CHICAGO — Negotiators seeking an end to Chicago’s teachers strike sound more hopeful than they have in weeks, announcing they have achieved a “framework” that could bring students back to the classroom by Monday.
But the leader of the teachers union cautions against assuming the nearly weeklong walkout is over until her members have seen the final offer in writing in a meeting scheduled for Sunday.
“They are suspicious, you have to understand,” Karen Lewis told reporters after a meeting with nearly 800 members of the union’s House of Delegates. “We have been a little burnt by the (school) board in the past.”
With no contract ready and the strike still formally in effect after days of anticipation over a deal to end it, a rally scheduled for Saturday was unlikely to be a victory celebration. Instead, it was shaping up as a show of force for organized labor after a string of setbacks, with participants coming from Wisconsin, Minnesota and perhaps as far away as Boston.
Bob Peterson, president of the Milwaukee Teachers’ Education Association, said he expects a couple hundred Wisconsin teachers to attend Saturday’s rally. Buses were being organized to take teachers from Madison and Milwaukee and others planned to drive separately or take the train, he said.
“People are going to go down and celebrate that the teachers union in Chicago stood up to the corporate reform agenda,” said Bob Peterson, president of the Milwaukee Teachers’ Education Association. “I think they’ve come out with some real victories for the kids of Chicago.”
Wisconsin teachers had another reason to rally: A judge on Friday struck down nearly all of the state law championed by Gov. Scott Walker effectively ending collective bargaining rights for most public workers. Walker’s administration immediately vowed to appeal, while unions, which have vigorously fought the law, declared victory.
Teachers union leaders from three of Minnesota’s largest school districts also were organizing a bus to Chicago for their members to show their support for their colleagues there.
The plan was for the bus to leave the Twin Cities around 4 a.m. Saturday, drive about seven hours, attend the rally and return home the same day, said Julie Blaha, president of the suburban Anoka-Hennepin School District’s local of Education Minnesota, the state’s largest teachers union. Blaha already had travelled to Chicago to assist her striking colleagues, “doing whatever they need us to do.”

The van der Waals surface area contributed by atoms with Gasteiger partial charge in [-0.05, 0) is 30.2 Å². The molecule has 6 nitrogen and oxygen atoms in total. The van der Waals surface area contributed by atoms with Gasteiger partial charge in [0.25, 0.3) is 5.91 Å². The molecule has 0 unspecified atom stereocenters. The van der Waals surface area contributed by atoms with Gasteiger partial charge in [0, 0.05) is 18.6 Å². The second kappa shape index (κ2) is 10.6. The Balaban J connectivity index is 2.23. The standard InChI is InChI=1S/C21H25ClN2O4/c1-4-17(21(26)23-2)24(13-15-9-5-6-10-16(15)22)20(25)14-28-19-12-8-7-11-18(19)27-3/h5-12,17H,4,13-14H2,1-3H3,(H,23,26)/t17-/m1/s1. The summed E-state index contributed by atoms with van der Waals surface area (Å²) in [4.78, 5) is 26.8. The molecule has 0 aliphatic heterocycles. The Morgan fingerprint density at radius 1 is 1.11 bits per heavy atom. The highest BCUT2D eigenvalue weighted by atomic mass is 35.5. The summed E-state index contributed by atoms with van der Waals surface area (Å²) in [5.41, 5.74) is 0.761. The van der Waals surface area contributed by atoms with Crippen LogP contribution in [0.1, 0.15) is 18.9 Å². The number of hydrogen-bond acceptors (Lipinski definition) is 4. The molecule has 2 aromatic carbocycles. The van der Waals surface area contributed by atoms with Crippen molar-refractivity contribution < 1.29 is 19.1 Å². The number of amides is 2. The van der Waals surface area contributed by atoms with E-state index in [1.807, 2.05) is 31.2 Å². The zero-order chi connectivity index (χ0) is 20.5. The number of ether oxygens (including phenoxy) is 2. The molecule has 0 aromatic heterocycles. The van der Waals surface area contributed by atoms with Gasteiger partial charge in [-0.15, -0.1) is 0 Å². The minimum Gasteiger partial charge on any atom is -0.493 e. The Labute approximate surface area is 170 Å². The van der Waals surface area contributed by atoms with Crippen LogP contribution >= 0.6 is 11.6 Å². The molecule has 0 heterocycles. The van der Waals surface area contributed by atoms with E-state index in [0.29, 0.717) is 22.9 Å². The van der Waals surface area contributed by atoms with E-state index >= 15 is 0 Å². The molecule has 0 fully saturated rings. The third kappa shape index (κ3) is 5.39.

Members of the Boston Teachers Union may make the trip on their own, said President Richard Stutman. The group already voted to send Chicago a token donation of money and took out an ad in the Chicago Sun Times to express their support of striking teachers there.
But the two sides in the Chicago dispute each were careful not to describe Friday’s deal as a final agreement, and they declined to release any terms. They expected to spend the weekend working out details before union delegates vote on whether to call off the walkout, probably on Sunday.
Mayor Rahm Emanuel, who has blasted the union for engaging in a “strike of choice,” sounded optimistic, saying “the tentative framework is an honest and principled compromise that is about who we all work for: the students.”
One indication that the House of Delegates won’t simply sign off on any agreement came about 15 minutes after Lewis entered the delegate meeting. Delegates could be seen through the windows cheering and applauding, some of them on their feet and pumping their fists in the air.
Journalists were not allowed inside, and there was no way to know what they were applauding. But delegates said they were not cheering for a deal, but because their negotiating team had assured them that there would be no agreement until it was put in writing and they had a chance to read it.
When the agreement is complete, the union’s bargaining committee expected to recommend the contract proposal to the membership.
“And if we have been listening to the membership well and have heard their concerns, then that agreement will be accepted by our membership overall,” said Robert Bloch, an attorney for the teachers union.
The walkout, the first by Chicago teachers in 25 years, canceled five days of school for more than 350,000 public school students who had just returned from summer vacation. On the table in contract negotiations were principal differences over the rehiring of laid-off instructors and how much a new teacher-evaluation system should rely on student test scores.
The strike by more than 25,000 teachers in the nation’s third-largest school district idled many children and teenagers, leaving some unsupervised in gang-dominated neighborhoods.
It also has been a potent display of union power at a time when organized labor has lost ground around the nation – a big reason why the negotiations and the strike were being watched closely by unions and school districts across the United States that have grappled with or poised to take on the same issues.
The strike “has magnified and elevated the public debate on school reform,” said Terry Mazany, president and CEO of The Chicago Community Trust and a former interim CEO at Chicago Public Schools. “It has become the focal point for the union movement and its future in this country.”
Until this week, Chicago teachers had not walked out since 1987, when they were on strike for 19 days.